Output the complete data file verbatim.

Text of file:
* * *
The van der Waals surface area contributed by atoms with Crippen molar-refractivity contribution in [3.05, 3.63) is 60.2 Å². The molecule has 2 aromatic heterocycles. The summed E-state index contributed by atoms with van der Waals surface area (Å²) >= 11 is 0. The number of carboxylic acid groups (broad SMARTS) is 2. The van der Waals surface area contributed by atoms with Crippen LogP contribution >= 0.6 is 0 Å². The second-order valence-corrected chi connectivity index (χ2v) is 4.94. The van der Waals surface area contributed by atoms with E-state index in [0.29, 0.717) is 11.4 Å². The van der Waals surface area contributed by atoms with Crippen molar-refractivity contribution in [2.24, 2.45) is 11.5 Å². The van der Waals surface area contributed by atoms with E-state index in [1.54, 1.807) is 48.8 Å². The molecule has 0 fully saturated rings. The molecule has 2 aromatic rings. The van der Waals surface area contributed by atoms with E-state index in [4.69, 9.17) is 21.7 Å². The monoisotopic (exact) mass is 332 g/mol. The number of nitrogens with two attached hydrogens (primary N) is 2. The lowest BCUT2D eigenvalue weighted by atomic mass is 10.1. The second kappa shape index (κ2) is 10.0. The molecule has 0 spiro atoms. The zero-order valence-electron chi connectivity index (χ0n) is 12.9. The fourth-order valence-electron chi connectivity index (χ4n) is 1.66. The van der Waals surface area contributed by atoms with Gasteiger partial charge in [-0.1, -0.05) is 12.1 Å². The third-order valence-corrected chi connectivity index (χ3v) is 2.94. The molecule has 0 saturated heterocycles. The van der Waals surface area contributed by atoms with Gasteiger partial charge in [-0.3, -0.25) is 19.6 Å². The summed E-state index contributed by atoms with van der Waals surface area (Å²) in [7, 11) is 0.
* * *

The van der Waals surface area contributed by atoms with Crippen molar-refractivity contribution in [3.05, 3.63) is 60.2 Å². The molecule has 2 aromatic heterocycles. The summed E-state index contributed by atoms with van der Waals surface area (Å²) >= 11 is 0. The number of carboxylic acid groups (broad SMARTS) is 2. The van der Waals surface area contributed by atoms with Crippen LogP contribution >= 0.6 is 0 Å². The second-order valence-corrected chi connectivity index (χ2v) is 4.94. The van der Waals surface area contributed by atoms with E-state index in [0.29, 0.717) is 11.4 Å². The van der Waals surface area contributed by atoms with Crippen molar-refractivity contribution in [2.24, 2.45) is 11.5 Å². The van der Waals surface area contributed by atoms with E-state index in [1.54, 1.807) is 48.8 Å². The molecule has 0 fully saturated rings. The molecule has 2 aromatic rings. The van der Waals surface area contributed by atoms with E-state index in [4.69, 9.17) is 21.7 Å². The monoisotopic (exact) mass is 332 g/mol. The number of nitrogens with two attached hydrogens (primary N) is 2. The lowest BCUT2D eigenvalue weighted by atomic mass is 10.1. The second kappa shape index (κ2) is 10.0. The molecule has 0 spiro atoms. The zero-order valence-electron chi connectivity index (χ0n) is 12.9. The fourth-order valence-electron chi connectivity index (χ4n) is 1.66. The van der Waals surface area contributed by atoms with Gasteiger partial charge in [-0.1, -0.05) is 12.1 Å². The third-order valence-corrected chi connectivity index (χ3v) is 2.94. The molecule has 0 saturated heterocycles. The van der Waals surface area contributed by atoms with Gasteiger partial charge in [-0.3, -0.25) is 19.6 Å². The summed E-state index contributed by atoms with van der Waals surface area (Å²) in [7, 11) is 0.